An extended version of what I wrote for the New Welsh Review.
From a certain angle of rose-tinted retrospect, Britain in the 1980s is a storyteller’s dream. In the past few decades, British films like Billy Elliott, Brassed Off and The Full Monty have presented the era as one of struggle and defeat for the British working class, with Margaret Thatcher as a grotesque presiding nightmare. Counter-accounts of Thatcher’s rise — notably 2012’s The Iron Lady — have revolved around the victory of the country’s first female Prime Minister over a male-chauvinist political establishment and the macho thuggery of Britain’s trade unions. There has been less cultural coverage of the stories that unfolded in the margins of this grand narrative. Matthew Warchus’s film Pride is distinctive initially for its focus on those at the frequently forgotten intersection of 1980s conflict.
For audiences outside the UK, and even some within it, the details of the Miners’ Strike of 1984-85 are unknown or hazy at best. The ideological clash between the Thatcher government and the National Union of Mineworkers became a titanic struggle for the survival of the British coal industry, played out in mining communities up and down the country in a year long strike. Against the NUM, the Thatcher government deployed an unprecedented degree of police violence, media bias and state surveillance, the extent of which is only recently coming to light. Popular support for the strikers, meanwhile, was generated both by instinctive anti-Tory sentiment and an awareness that the miners were the front line of resistance to a right-wing assault on the economic, political and social fabric of Britain. If the miners were beaten, then sooner or later little of the postwar welfare settlement would be left intact. That they were beaten, and that NUM leader Arthur Scargill’s jeremiads on the triumph of neoliberalism have indeed come to pass, is part of why the strike retains its peculiar status as a cultural and political touchstone in Britain, and why it still has the ability to provoke powerful and frequently bitter reactions both for and against.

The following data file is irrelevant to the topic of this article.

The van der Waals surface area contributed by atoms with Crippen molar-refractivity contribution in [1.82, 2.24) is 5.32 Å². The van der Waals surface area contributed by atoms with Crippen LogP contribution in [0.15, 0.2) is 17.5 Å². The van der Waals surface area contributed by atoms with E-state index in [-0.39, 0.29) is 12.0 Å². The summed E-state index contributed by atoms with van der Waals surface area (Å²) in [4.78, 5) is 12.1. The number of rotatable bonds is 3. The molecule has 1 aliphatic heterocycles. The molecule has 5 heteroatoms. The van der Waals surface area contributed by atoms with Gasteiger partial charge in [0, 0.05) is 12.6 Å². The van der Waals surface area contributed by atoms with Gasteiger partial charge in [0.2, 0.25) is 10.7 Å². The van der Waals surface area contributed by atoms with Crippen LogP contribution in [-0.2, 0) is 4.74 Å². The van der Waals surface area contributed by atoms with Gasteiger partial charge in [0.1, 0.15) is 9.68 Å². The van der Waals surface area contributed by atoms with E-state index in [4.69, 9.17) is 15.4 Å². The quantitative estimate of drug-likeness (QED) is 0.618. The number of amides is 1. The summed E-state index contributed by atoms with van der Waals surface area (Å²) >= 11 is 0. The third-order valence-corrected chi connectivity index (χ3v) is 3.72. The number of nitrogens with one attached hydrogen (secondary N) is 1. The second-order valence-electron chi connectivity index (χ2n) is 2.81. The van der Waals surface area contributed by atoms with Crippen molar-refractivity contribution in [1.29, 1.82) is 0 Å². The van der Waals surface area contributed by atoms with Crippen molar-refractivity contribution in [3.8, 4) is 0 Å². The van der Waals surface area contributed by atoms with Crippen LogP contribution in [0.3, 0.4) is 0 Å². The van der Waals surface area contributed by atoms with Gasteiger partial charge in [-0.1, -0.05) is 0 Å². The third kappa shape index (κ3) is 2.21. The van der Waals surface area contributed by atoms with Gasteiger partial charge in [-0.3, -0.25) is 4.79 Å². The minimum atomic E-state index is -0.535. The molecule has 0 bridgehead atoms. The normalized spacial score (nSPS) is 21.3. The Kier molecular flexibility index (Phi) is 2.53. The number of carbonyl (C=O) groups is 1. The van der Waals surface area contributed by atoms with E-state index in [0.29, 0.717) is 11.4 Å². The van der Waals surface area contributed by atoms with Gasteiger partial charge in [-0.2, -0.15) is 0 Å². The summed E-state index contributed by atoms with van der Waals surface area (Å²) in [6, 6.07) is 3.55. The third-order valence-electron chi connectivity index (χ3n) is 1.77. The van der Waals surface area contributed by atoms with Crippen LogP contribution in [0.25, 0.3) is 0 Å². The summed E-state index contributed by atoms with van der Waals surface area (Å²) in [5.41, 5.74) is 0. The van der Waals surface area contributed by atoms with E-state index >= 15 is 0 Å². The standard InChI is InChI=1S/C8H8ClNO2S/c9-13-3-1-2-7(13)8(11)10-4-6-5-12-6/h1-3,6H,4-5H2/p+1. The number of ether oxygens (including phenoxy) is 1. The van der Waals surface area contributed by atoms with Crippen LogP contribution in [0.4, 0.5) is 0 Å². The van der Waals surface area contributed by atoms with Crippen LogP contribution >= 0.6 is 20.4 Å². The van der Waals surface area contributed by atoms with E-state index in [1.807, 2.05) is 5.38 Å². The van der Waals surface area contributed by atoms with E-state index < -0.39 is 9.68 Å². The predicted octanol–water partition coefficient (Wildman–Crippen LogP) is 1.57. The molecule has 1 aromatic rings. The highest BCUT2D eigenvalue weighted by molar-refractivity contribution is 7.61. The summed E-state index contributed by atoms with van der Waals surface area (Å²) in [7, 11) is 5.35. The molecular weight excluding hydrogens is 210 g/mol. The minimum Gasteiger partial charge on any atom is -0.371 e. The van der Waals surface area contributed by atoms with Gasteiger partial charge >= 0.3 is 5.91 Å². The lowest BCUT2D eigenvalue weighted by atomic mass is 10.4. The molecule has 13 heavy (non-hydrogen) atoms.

If considered purely in terms of popular resistance to neoliberalism’s shock-troops, Pride could be dismissed for pulling its punches, since it shows little of the high political stakes invested in the outcome of the strike or the police occupation, brutality, and harassment to which mining communities were subject. But this is not quite the task it sets for itself. Directed by Matthew Warchus and scripted by Steven Beresford, Pride tells the story of the London-based activist group Lesbians and Gay Men Support the Miners, and their encounters with a group of striking miners from the Welsh coalfield. It’s a true story, though you’d be forgiven for remaining unaware of this until the closing credits, and, like many depictions of the 80s, its dramatic narrative seems almost too good to be true. The strike itself becomes a backdrop to the staple fare of feel-good film: gently comical culture-clashes, personal journeys and gently triumphant coming together in the face of adversity. Where Pride manages to be more than the sum of its parts, however, and where it becomes a particularly useful intervention into contemporary debates, is in its unabashedly political edge.